Workpiece materials range from aluminum to stainless steel, and volumes vary widely. A typical part, such as a mirror mount, is produced in numbers of around 40,000 units a year. However, some components are made in annual volumes of up to 110,000 units, and more. The company has different HAAS machines set aside for one-off prototypes, families of parts, and high-volume components. Pointing at one particular EC-400 Pallet Pool, Patrick says: 'This one will only make two components for the rest of its life. We bought it for a specific high-volume purpose. We foresee a life expectancy of up to 15 years, which is a very impressive ROI.'

Having machines set up for certain tasks and volumes also aids personnel deployment. 'Operators can switch from one job to another without problems, or assistance from senior staff,' explains Patrick. 'One particular HAAS machining centre produces a family of 12 different parts. Here, several components are loaded onto a 36-inch workholding bar – we can flip the whole row and cut the backside off. In fact, this particular setup yields about 70 parts per load, which allows the operator to walk away and do something else for an hour.'

All of the HAAS machines at Thorlabs are fitted with HAAS Intuitive Probing Systems, which are particularly useful when machining some of its stainless steel parts, as the company can use its broken-tool-detection capabilities between spot drilling, drilling, and tapping. 'If a tool breaks, the others don’t follow,' says Patrick.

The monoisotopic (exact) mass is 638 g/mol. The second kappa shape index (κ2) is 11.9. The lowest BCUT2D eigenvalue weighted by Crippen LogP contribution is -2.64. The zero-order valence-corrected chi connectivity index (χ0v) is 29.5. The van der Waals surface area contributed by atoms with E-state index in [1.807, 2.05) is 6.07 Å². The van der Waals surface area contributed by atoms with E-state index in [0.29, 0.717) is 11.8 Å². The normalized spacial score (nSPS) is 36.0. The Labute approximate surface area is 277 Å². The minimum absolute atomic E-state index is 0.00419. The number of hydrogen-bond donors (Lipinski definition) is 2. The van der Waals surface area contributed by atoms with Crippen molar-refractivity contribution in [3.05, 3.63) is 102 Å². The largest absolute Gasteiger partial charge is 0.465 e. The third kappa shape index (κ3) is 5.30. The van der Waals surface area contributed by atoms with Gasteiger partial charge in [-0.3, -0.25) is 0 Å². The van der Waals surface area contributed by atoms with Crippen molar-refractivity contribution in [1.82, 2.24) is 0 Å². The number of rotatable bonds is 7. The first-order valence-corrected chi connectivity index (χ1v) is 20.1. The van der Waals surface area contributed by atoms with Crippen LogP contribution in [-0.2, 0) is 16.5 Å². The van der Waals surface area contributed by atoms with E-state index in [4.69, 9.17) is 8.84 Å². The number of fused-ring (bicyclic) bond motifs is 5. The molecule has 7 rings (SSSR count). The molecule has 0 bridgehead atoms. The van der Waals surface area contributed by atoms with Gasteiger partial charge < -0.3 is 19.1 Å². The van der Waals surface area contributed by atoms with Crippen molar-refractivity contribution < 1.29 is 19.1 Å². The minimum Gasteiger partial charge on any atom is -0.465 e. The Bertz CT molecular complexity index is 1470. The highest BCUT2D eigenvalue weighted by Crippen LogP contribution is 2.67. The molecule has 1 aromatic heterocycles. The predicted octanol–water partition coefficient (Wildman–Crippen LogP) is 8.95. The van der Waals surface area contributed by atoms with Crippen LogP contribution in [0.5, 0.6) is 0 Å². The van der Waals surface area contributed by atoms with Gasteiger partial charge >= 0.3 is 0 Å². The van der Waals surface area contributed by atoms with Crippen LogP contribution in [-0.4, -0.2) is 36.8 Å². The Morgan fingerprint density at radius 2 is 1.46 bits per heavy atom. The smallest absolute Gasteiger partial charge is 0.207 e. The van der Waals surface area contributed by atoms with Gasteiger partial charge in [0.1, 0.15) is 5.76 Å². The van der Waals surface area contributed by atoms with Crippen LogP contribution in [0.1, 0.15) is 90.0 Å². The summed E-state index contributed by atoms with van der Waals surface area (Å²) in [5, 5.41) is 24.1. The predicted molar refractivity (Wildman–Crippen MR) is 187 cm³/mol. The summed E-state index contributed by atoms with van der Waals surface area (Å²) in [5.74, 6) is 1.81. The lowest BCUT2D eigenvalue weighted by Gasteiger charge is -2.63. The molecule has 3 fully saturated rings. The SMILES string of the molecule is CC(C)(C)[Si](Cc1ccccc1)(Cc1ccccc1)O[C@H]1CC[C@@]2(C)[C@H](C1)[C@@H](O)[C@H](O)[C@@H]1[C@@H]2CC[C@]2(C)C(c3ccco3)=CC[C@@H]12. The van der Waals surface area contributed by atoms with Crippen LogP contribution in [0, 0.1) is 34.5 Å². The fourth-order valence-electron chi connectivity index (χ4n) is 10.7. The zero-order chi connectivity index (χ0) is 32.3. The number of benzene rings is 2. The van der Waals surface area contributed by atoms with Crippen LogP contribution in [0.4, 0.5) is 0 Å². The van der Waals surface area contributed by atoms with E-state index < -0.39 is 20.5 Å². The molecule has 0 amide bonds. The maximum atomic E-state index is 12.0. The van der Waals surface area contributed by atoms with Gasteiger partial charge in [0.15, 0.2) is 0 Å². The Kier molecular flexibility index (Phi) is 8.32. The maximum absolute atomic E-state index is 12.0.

Company President Alex Cable founded Thorlabs in his basement back in 1989, and named it after his dog, a black Labrador. Today, the firm has 850 employees worldwide, half of whom work in New Jersey. Most of its sales come via the website, and when orders are placed, customers can count on the part being in stock and available for immediate shipment. The responsibility for making sure this happens falls on the shoulders of Rick Chiong, Mechanics Business Unit Leader, who claims to be a “recovering accountant,” and is based at the new Thorlabs headquarters. With an eye for figures and accuracy, he’s also an expert in lean enterprise and Six Sigma – know-how he applies rigorously to get the very most from the HAAS machine tools.

'HAAS machines have proved to be extremely worthwhile assets,' Rick says. “They hold tight tolerances, are user-friendly, and can accommodate a lot of tools, which helps minimise setups. They are also fast, which is important because everything we do has a bottom-line impact.
'We need the HAAS machines to be extremely agile,' he adds, 'which also matches the Thorlabs business model. We offer our customers a wish list of every conceivable part and product for light-based experiments. However, if someone doesn’t find what they need on our site, it is very easy for them to web-search for similar products elsewhere, so we have to have the product on the shelf all of the time, and be able to deliver without delay.' This is what Rick often refers to as the company’s 'customer centric' approach, and it is, he says, “a large part of why we are successful.
'I must say,' Rick concludes, 'the HAAS machines have really fulfilled the potential we saw when we bought the first one, back in 2007. I remember being very impressed when the machines and their various productivity-enhancing features were demonstrated. Also, they are made in the U.S., which is particularly good for us: a company with a large part of its manufacturing based here. It’s also very refreshing to see that HAAS invests in its own in-sourcing, which is what we plan to do even more of as we get bigger and carry more product lines.'

It’s difficult to imagine just how many more products the company could offer. But, given that the plan is to have a total of 100+ CNC machine tools, the online catalogue could be an order of magnitude bigger than it is currently. What the already tome-like printed catalogue would look like then is anyone’s guess!